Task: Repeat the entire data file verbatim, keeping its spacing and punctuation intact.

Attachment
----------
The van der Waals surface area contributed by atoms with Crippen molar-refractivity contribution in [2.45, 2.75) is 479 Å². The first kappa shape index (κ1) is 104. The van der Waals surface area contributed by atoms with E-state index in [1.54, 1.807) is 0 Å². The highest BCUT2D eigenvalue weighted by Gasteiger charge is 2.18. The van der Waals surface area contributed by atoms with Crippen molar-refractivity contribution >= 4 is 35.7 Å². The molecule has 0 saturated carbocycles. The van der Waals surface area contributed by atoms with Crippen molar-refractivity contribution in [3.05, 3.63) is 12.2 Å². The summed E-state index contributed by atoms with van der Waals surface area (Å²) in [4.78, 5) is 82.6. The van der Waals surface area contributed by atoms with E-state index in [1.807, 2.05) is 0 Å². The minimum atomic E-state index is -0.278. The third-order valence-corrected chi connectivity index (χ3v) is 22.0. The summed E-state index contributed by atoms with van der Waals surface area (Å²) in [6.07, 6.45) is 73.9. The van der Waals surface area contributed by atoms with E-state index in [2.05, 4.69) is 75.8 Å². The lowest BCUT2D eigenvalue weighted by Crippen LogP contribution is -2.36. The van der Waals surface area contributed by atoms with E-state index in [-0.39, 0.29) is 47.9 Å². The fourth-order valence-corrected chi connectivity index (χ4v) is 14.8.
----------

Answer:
The van der Waals surface area contributed by atoms with Crippen molar-refractivity contribution in [2.45, 2.75) is 479 Å². The first kappa shape index (κ1) is 104. The van der Waals surface area contributed by atoms with E-state index in [1.54, 1.807) is 0 Å². The highest BCUT2D eigenvalue weighted by Gasteiger charge is 2.18. The van der Waals surface area contributed by atoms with Crippen molar-refractivity contribution >= 4 is 35.7 Å². The molecule has 0 saturated carbocycles. The van der Waals surface area contributed by atoms with Crippen molar-refractivity contribution in [3.05, 3.63) is 12.2 Å². The summed E-state index contributed by atoms with van der Waals surface area (Å²) in [4.78, 5) is 82.6. The van der Waals surface area contributed by atoms with E-state index in [1.807, 2.05) is 0 Å². The minimum atomic E-state index is -0.278. The third-order valence-corrected chi connectivity index (χ3v) is 22.0. The summed E-state index contributed by atoms with van der Waals surface area (Å²) in [6.07, 6.45) is 73.9. The van der Waals surface area contributed by atoms with E-state index in [2.05, 4.69) is 75.8 Å². The lowest BCUT2D eigenvalue weighted by Crippen LogP contribution is -2.36. The van der Waals surface area contributed by atoms with E-state index in [-0.39, 0.29) is 47.9 Å². The fourth-order valence-corrected chi connectivity index (χ4v) is 14.8.